Shoplifting is an age old problem and now the shoplifters are older than ever -- at least in Tokyo.
Tokyo police officials say that nearly 25 percent of all shoplifting arrests in the city last year were 65 years old or older.
Sticky-fingered oldsters arrested narrowly outnumbered teen shoplifters, the Telegraph reported.
The increase comes at a time when overall shoplifting is down, according to a Tokyo Metropolitan Police spokesman.
"Even though the total number of arrests for shoplifting has been declining, the ratio of elderly people are on the rise," the spokesman said, according to TheNational.ae.
"Our survey shows that elderly shoplifters tend to be lonely, having no one to talk to, and having no hobby to enjoy."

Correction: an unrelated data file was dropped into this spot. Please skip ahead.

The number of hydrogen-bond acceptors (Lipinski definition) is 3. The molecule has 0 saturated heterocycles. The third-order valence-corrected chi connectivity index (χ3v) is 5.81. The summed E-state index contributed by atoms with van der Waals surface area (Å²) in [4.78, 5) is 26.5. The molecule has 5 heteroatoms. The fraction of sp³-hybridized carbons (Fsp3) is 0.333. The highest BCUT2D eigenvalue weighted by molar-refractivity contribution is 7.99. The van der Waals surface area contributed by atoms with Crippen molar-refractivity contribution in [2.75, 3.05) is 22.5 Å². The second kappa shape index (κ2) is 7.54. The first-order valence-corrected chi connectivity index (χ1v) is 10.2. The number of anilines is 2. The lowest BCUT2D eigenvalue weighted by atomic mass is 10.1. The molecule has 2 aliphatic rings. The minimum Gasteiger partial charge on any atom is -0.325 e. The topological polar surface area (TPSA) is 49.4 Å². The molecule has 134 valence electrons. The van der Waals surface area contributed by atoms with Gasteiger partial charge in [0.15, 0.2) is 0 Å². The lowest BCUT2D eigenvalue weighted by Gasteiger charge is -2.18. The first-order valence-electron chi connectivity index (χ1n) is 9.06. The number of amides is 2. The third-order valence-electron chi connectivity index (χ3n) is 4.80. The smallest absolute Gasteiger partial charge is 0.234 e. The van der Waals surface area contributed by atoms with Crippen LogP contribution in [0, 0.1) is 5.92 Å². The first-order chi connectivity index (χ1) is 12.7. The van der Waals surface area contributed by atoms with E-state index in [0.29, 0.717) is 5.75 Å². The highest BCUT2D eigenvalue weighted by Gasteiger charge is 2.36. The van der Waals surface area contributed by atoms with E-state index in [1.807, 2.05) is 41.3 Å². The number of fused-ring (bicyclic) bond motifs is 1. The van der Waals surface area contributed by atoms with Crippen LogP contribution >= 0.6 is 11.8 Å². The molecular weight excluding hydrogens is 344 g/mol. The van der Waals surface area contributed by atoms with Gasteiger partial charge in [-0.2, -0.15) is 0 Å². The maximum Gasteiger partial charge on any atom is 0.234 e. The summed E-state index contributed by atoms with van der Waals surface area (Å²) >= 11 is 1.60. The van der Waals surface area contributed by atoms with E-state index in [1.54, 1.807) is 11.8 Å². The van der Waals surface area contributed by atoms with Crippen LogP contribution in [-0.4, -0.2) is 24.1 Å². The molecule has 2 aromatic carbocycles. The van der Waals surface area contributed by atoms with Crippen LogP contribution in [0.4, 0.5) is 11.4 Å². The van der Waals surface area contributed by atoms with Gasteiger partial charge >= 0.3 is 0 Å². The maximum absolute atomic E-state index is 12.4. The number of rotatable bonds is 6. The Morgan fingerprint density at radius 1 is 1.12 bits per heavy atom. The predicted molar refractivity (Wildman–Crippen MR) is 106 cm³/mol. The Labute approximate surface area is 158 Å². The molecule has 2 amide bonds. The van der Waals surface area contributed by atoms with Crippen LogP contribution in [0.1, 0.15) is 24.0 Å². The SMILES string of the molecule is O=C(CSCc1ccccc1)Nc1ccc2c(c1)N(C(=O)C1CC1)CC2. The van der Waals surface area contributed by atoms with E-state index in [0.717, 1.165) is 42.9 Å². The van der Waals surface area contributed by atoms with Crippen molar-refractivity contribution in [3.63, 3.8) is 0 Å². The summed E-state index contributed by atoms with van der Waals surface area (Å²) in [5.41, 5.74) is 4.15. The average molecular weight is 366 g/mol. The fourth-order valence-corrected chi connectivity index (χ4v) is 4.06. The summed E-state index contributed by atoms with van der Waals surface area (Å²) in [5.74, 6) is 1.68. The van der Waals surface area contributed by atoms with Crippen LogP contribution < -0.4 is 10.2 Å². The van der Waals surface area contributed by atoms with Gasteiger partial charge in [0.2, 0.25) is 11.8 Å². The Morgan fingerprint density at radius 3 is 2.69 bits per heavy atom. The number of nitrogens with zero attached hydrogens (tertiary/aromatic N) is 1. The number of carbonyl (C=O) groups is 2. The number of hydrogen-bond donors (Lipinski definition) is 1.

The shoplifting stats show that nearly 73 percent of the shoplifting seniors were unemployed and 11.3 percent were on welfare. A third of those arrested cited lack of money as the reason they committed the crime and and 32 percent said they had no one to turn to for help.
Food made up about 70 percent of the stolen items, the Japan Times reported.
Police plan to use the findings to stop senior shoplifting by coordinating with other organizations who can provide services for the oldsters, UPI.com reported.